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Two wanted deadbeat parents found

September 07, 2007|By ERIN JULIUS

HAGERSTOWN - Washington County Sheriff's deputies have found at least two of the noncustodial parents who appeared Aug. 26 in The Herald-Mail as part of a story about most wanted deadbeat parents.

The two noncustodial parents deputies found are being held in prisons out of state, Sgt. Paul Boyer said Thursday.

Susan Rae Hess, who owes more than $13,000, and Anthony Hodges, who owes more than $3,500, are both in prison, Boyer said.

Deputies received information that another noncustodial parent featured in the story, Joseph E. Weiss, has moved to Alabama, Boyer said.

Seven other parents - both men and women - have not been found.

Deputies are following leads, the details of which Boyer did not want to divulge, he said Thursday afternoon.

The sheriff's department received fewer than 10 phone calls from people with information about the noncustodial parents, but the information seemed credible, Boyer said.

Tipsters who call in generally wish to remain anonymous, but are usually family members of the noncustodial parents, he said.

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Some of the noncustodial parents featured in the story are probably still in the area.

"We just haven't been able to catch up to them," Boyer said.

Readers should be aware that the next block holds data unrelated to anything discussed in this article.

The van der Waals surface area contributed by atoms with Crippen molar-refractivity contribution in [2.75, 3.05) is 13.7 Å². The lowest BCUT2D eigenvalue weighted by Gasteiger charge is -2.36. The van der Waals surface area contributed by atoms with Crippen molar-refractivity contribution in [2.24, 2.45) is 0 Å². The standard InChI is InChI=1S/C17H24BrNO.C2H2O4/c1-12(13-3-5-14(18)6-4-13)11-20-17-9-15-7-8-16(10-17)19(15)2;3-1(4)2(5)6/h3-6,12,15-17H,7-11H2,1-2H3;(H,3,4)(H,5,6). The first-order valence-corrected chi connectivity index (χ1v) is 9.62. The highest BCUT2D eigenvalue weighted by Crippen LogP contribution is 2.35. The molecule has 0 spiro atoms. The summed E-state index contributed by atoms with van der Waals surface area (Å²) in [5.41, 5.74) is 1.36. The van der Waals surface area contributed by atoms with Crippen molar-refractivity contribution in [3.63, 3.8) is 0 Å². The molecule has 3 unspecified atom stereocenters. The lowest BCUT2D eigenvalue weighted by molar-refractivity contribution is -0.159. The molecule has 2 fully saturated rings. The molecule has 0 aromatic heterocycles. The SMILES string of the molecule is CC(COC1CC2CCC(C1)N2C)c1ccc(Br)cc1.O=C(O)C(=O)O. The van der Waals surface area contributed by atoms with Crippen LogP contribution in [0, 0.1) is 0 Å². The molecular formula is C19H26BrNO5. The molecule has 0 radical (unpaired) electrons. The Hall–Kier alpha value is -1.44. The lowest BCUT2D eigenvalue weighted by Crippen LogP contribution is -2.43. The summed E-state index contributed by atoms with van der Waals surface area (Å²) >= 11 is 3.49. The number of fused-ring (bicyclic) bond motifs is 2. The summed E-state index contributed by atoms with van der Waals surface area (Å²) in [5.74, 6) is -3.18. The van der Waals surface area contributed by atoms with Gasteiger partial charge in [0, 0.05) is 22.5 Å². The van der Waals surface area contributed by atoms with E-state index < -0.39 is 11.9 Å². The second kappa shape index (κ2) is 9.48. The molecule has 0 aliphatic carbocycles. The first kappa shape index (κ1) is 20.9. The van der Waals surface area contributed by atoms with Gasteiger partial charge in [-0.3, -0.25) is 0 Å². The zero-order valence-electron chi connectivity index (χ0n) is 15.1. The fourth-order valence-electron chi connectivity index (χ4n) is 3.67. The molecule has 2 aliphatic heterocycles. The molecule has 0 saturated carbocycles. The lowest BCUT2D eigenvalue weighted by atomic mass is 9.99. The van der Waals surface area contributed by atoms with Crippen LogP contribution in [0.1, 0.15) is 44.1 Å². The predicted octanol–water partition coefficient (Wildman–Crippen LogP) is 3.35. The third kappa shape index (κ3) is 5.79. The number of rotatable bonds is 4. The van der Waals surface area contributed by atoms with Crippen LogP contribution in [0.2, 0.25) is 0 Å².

Other parents who are not in compliance with their court-ordered child support have called the sheriff's department and plan to turn themselves in rather than risk seeing their photographs on the front page of the newspaper, he said.

A few parents who need to collect child support from the noncustodial parents in the story called to complain, Boyer said. The parents said it was an embarrassment to the children to see their parent on the front page, he said.

The Washington County Department of Social Services wants to "begin a dialogue" with the noncustodial parents, said Barbara Moyer, assistant director of child support program in Washington County.

"We can determine what their needs might be and see if we could help," she said.

The department can help noncustodial parents find jobs and get them back on track, she said.

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